'Macbeth' Characters

Thanes, Kings, and Witches in 11th-century Scotland

The characters in Shakespeare’s Macbeth are, in large part, Scottish noblemen and thanes that Shakespeare lifted from Holinshed’s Chronicles. In the tragedy, Macbeth and Lady Macbeth’s ruthless ambition contrasts with the moral righteousness of King Duncan, Banquo, and Macduff. The Three Witches, evil characters at first glance, act both as agents and witnesses of fate, setting the actions in motion.

Macbeth

The thane of Glamis at the beginning of the play, Macbeth is the protagonist of the eponymous tragedy. He is initially presented as a Scottish nobleman and a valiant warrior, but his thirst for power and subsequent fear lead to his undoing. After he and Banquo listen to a prophecy delivered by the Three Witches, who proclaim him thane of Cawdor and, subsequently, king, he becomes corrupt.

Macbeth's wife persuades him to kill Duncan, the king of the Scots, during a visit to their castle in Inverness. He proceeds with the plan despite his doubts and fears and becomes king. However, his actions cause him to fall into a state of constant paranoia, to the point that he has his ally Banquo and MacDuff's family murdered. After seeking the witches' advice, they tell him that no man “of woman born” will ever be able to slay him. He is eventually beheaded by Macduff, who was “from his mother’s womb untimely ripped.”

Macbeth’s characterization can be described as anti-heroic: on one hand, he behaves like a ruthless tyrant, on the other, he does show remorse.

Lady Macbeth

Macbeth’s wife, Lady Macbeth, is a driving force in the play. She first appears on stage reading a letter from her husband, who details the prophecy delivered by the witches predicting that he would become king of Scotland. She thinks her husband’s nature is “too full o' the milk of human kindness” (act I, scene 5) and belittles his manhood. As a consequence, she pushes her husband to murder King Duncan and do whatever it takes to be crowned king of the Scots. 

The deed leaves Macbeth so shaken that she has to take command, telling him how to lay out the crime scene and what to do with the daggers. Then, she mostly recedes as Macbeth turns into a paranoid tyrant, if not to remark to their guests that his hallucinations are nothing but a longtime ailment. However, in act V, she becomes unraveled, too, having succumbed to delusions, hallucinations, and sleepwalking. Eventually, she dies, presumably by suicide.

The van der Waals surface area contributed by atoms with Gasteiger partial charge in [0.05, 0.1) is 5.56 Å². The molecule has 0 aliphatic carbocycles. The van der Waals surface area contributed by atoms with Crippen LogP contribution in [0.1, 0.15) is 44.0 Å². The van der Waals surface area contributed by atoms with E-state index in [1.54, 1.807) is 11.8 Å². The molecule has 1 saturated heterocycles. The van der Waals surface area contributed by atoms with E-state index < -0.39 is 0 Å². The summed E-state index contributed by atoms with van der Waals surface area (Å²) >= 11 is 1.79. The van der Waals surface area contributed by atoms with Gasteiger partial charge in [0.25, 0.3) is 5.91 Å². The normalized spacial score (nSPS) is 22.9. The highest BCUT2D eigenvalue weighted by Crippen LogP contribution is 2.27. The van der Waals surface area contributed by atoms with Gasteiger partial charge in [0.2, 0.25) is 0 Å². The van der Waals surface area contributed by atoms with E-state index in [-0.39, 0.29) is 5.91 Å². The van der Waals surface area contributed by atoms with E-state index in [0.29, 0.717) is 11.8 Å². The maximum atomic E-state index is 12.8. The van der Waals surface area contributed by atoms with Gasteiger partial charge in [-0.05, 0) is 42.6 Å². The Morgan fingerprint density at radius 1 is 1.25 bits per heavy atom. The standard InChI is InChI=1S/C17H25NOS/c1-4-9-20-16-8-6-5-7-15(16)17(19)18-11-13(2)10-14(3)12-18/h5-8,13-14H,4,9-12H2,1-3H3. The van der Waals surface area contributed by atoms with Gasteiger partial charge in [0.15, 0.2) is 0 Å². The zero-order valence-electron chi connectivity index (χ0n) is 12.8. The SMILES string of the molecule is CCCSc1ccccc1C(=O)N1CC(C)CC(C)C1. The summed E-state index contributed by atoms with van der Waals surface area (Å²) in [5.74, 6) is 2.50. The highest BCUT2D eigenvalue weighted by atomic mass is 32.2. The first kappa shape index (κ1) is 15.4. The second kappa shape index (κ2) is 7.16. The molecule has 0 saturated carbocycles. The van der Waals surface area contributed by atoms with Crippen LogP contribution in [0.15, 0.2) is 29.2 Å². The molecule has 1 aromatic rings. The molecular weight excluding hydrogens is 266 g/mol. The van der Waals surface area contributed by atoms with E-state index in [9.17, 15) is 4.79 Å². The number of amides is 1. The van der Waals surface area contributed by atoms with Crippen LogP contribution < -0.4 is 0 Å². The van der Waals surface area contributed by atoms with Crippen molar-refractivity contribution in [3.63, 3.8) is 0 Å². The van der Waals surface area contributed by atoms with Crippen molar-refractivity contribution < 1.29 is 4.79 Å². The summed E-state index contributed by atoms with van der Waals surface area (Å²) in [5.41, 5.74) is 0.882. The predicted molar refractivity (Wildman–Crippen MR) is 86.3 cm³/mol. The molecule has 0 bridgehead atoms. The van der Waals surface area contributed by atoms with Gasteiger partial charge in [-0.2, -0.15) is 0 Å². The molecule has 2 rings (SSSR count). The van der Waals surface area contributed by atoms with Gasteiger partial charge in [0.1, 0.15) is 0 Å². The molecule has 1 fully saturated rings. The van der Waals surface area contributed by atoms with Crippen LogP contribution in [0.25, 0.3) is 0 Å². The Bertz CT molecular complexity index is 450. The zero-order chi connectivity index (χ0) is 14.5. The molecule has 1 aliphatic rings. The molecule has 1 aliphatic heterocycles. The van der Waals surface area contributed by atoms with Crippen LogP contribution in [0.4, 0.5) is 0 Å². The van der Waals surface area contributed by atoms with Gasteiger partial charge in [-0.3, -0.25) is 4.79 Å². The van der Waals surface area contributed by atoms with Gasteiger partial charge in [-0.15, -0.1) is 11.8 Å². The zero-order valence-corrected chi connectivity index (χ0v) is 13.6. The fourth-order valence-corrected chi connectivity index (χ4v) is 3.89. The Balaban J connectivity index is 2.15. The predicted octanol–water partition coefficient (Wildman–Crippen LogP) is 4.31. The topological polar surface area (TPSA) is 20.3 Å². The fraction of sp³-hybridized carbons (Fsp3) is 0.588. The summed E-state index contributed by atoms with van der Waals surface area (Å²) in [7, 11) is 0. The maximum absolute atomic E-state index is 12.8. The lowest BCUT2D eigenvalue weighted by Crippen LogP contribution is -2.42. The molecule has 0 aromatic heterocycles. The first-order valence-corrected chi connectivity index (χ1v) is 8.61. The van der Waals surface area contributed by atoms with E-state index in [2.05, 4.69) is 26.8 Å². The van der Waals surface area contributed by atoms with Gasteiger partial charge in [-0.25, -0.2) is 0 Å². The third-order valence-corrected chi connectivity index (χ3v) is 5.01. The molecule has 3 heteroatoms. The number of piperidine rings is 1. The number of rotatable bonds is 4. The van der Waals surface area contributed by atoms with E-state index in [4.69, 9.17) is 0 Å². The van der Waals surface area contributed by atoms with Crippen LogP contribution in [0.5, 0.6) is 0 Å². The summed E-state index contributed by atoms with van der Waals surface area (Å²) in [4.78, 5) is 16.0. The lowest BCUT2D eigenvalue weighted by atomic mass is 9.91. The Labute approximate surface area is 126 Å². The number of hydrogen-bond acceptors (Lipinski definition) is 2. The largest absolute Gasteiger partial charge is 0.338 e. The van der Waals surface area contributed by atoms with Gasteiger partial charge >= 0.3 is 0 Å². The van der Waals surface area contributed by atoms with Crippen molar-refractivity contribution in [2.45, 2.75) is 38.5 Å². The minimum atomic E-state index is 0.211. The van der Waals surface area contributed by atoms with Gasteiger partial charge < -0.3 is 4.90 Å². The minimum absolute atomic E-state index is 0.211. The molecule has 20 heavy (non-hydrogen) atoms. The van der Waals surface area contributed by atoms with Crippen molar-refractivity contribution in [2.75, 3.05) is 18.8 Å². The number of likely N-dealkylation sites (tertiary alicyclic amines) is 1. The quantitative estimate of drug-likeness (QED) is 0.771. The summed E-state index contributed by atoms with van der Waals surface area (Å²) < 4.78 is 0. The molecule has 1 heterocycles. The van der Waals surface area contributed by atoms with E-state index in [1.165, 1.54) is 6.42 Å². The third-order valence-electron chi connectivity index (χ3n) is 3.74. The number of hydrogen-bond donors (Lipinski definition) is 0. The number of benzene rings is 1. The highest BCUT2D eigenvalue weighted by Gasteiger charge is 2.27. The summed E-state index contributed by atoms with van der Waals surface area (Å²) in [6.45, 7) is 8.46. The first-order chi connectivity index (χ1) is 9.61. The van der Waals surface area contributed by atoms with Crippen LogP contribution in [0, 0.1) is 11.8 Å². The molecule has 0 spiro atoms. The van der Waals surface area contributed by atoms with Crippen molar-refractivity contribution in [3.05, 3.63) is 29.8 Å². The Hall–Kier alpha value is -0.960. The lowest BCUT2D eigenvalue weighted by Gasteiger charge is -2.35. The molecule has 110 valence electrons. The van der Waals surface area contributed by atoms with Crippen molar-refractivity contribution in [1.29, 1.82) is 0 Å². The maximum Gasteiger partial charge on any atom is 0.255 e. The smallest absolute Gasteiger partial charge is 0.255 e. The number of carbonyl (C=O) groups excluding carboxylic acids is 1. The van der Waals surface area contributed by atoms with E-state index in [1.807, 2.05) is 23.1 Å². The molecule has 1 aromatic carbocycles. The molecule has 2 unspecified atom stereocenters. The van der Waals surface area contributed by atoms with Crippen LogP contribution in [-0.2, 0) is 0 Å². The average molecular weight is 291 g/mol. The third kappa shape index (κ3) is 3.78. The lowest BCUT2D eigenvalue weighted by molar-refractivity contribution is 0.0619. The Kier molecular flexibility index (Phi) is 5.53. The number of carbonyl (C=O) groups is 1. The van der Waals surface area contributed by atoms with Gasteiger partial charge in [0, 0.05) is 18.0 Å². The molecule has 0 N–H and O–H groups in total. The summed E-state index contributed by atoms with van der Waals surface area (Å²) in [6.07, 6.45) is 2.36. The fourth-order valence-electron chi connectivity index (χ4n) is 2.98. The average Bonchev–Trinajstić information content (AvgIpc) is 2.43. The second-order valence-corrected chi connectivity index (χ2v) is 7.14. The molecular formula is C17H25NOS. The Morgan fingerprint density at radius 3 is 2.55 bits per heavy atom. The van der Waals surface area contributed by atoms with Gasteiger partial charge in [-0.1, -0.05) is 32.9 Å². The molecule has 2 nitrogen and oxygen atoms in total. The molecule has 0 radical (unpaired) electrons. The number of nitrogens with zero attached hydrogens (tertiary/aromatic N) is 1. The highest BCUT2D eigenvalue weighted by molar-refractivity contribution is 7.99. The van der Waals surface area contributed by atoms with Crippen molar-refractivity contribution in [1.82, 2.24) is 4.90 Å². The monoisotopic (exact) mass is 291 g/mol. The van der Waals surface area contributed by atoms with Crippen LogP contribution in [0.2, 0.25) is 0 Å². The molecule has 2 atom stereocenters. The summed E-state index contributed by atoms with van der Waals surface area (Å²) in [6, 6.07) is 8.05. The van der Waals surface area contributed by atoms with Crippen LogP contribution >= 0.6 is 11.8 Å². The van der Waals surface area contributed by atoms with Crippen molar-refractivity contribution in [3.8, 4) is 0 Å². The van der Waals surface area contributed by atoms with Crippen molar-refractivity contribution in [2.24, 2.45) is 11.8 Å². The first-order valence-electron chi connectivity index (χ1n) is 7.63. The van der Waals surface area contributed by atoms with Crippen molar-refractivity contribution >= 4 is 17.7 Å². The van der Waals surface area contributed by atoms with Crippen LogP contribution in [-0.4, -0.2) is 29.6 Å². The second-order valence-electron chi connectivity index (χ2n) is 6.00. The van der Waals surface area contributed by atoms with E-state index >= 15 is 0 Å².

Banquo

A foil to Macbeth, Banquo starts off as an ally—both are generals under King Duncan’s rule— and they meet the Three Witches together. After prophesying that Macbeth will become king, the witches tell Banquo that he will not be king himself, but that his descendants will be. While Macbeth is enthralled by the prophecy, Banquo dismisses it, and, overall, displays a pious attitude—by praying to heaven for help, for example—as opposed to Macbeth’s attraction to darkness. After the king’s murder, Macbeth starts seeing Banquo as a threat to his kingdom and and has him killed. 

Banquo's ghost returns in a later scene, causing Macbeth to react with alarm during a public feast, which Lady Macbeth chalks up to a long-term mental ailment. When Macbeth returns to the witches in act IV, they show him an apparition of eight kings all bearing a strong resemblance to Banquo, one of them holding a mirror. The scene carries deep significance: King James, on the throne when Macbeth was written, was believed to be a descendant from Banquo, separated from him by nine generations.

Three Witches

The Three Witches are the first characters to appear on stage, as they announce their agreement to meet with Macbeth. Soon after, they greet Macbeth and his companion Banquo with a prophecy: that the former shall be king, and the latter shall generate a line of kings. The witches' prophecies have a great influence on Macbeth, who decides to usurp the throne of Scotland.

Then, sought by Macbeth in act IV, the Witches follow Hecate’s orders and conjure visions for Macbeth that announce his impending demise, ending with a procession of kings bearing a strong resemblance to Banquo.

Although during Shakespeare’s time witches were seen as worse than rebels, as political and spiritual traitors, in the play they’re amusing and confusing figures. It’s also unclear whether they control fate, or whether they are merely its agents.

Macduff

Macduff, the thane of Fife, also acts as a foil to Macbeth. He discovers the corpse of the murdered King Duncan in Macbeth’s castle and raises the alarm. He immediately suspects Macbeth of regicide, so he does not attend the crowning ceremony and instead flees to England to join Malcolm, King Duncan’s eldest son, to convince him to return to Scotland and reclaim the throne. Macbeth wants him murdered, but the hired assassins take his wife and his young children instead. Eventually, Macduff manages to slay Macbeth. Even though nobody “of woman born” could murder him, Macduff was actually born via caesarean section, which made him the exception to the witches’ prophecies.

Duncan

The King of Scotland, he symbolizes moral order within the play, whose values are destroyed and restored as the tragedy progresses. While trusting and generous in nature (his virtues / Will plead like angels, trumpet-tongu’d’I 7.17–19) especially towards Macbeth, he is firm in his punishment of the original thane of Cawdor. 

Malcolm

Duncan’s eldest son, he flees to England when he finds out his father was murdered. This makes him look guilty, but in reality he sought to avoid becoming another target. At the end of the play, he is crowned king of Scotland.

Fleance

Banquo’s son, he is ambushed by Macbeth’s assassins alongside his father, but manages to escape. Even though he does not become king at the end of the play, we know that the current English monarchy during Shakespeare’s time descends from Banquo.